Bad Blake (Jeff Bridges) is a broken-down, hard-living country music singer with too many failed marriages, too long on the road and too reliant on whisky. Now on the road for a month with pick up bands, Bad meets Jean (Maggie Gyllenhall), a journalist and single mother who sees the real man behind the name. But the road to redemption is filled with pot-holes, especially when he is offered a gig as opening act for his former protégé Tommy (Colin Farrell) who has gone on to bigger and better things.
Review by Louise Keller:
Drunk, divorced and on the run, Jeff Bridges' unkempt, whisky-drinking country singing legend Bad Blake makes sure he lives up to his name. But he writes great songs. Songs whose lyrics reveal more about him than he would like to tell ('I used to be somebody', 'I don't know', 'Hello trouble'). Actor turned director Scott Cooper has adapted Thomas Cobb's novel with such great heart and understanding of not only the plight of a down and out entertainer, but the huge emotional journey he partakes. It's a terrific, satisfying film about redemption, with an outstanding performance by Bridges who allows us to live and breathe the aptly named Bad.
We get a taste of what life is like for Bad when we meet him, hot and sweaty with $10 in his pocket, on the dusty road, on his way to a bottom of the barrel gig in a bowling club. His reputation arrives before him: he is denied a bar tab. The liquor store is his first stop. There is always someone in the audience with a song request - even if Bad is puking out the back and not able to deliver it. There's also the mandatory sleepover with a 'girl' who has long lost her looks. Until he meets Jean (Maggie Gyllenhaal), the journalist niece of the pianist in Santa Fe, with whom he agrees to an interview. He answers questions about his early influences, what he likes and the number of failed marriages. But he won't talk about kids, his real name or Tommy (a superb, uncredited Colin Farrell), his successful protégé to whom he taught everything. Gyllenhaal is perfectly cast as Jean, the catalyst for Bad. It's never too late, she tells him, when he apologises for disappointing her for his lack of 'country charm'.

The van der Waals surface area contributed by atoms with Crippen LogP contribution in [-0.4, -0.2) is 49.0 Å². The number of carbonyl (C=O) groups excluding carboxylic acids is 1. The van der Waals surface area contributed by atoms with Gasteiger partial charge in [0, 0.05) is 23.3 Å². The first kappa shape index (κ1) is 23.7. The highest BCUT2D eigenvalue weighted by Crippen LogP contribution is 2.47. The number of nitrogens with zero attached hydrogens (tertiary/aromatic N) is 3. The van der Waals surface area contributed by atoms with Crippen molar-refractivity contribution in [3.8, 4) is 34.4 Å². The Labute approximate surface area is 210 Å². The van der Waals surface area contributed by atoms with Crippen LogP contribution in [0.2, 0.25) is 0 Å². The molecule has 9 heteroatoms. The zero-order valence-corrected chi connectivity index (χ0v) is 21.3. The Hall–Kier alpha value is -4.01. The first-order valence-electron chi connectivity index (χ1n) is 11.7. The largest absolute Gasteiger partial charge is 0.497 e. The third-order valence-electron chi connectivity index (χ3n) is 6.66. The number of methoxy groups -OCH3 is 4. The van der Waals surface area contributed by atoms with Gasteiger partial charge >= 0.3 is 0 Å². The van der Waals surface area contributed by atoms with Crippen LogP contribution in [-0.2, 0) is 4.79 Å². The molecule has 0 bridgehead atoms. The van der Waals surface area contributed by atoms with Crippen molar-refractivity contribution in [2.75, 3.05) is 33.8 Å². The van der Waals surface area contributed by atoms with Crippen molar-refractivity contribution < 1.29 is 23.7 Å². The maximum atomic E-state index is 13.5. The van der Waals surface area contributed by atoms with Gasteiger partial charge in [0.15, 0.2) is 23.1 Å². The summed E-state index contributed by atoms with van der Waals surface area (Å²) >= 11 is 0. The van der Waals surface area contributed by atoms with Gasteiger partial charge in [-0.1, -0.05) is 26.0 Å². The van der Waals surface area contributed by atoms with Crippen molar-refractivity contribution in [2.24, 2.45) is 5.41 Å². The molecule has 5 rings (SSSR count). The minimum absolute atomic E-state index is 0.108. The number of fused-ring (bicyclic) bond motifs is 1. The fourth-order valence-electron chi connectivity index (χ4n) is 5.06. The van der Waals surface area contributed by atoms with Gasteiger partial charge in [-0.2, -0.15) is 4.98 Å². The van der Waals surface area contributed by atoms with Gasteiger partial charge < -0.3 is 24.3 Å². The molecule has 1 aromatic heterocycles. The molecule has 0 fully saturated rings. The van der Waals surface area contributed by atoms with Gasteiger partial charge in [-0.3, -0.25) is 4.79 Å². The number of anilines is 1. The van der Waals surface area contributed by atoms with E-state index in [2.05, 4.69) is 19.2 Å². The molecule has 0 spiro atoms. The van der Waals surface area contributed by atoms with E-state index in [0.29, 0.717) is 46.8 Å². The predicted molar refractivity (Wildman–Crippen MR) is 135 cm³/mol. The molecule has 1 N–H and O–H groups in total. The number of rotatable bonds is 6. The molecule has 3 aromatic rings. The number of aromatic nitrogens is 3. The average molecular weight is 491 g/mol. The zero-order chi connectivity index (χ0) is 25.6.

There is vibrant immediacy to the film, enhanced by the buzzy live performances and candid, non flattering shots of Bridges as Bad as he drinks his life away. Of course the music and specially written songs (many by T Bone Burnett and the late Stephen Bruton) are supremely important and Bridges' vocal talents are tops as he sings and plays on his trusty Fender, on whose strap boldly displays the three letters of his name. The musos are no slouches either. Cooper manages to smoothly interweave the key plot lines so that we care passionately about them all: Bad's music career, his relationships (with Tommy and the son he hasn't seen since the boy was 4) and his romance with Jean. Everything feels very real. After all, music cuts through emotions easier than anything I know, and there's plenty of good music here.
Email this article
CRAZY HEART (M)
CAST: Jeff Bridges, Maggie Gyllenhaal, Colin Farrell, Robert Duvall, James Keane, Anna Felix, Paul Herman, Tom Bower, Ryan Bingham, Beth Grant, Rick Dial
PRODUCER: T-Bone Burnett, Judy Cairo, Rob Carliner, Scott Cooper, Robert Duvall
DIRECTOR: Scott Cooper
SCRIPT: Scott Cooper (novel by Thomas Cobb)
CINEMATOGRAPHER: Barry Markowitz
EDITOR: John Axelrad
MUSIC: Stephen Bruton, T-Bone Burnett
PRODUCTION DESIGN: Waldemar Kalinowski
RUNNING TIME: 111 minutes
AUSTRALIAN DISTRIBUTOR: 20th Century Fox
AUSTRALIAN RELEASE: February 18, 2010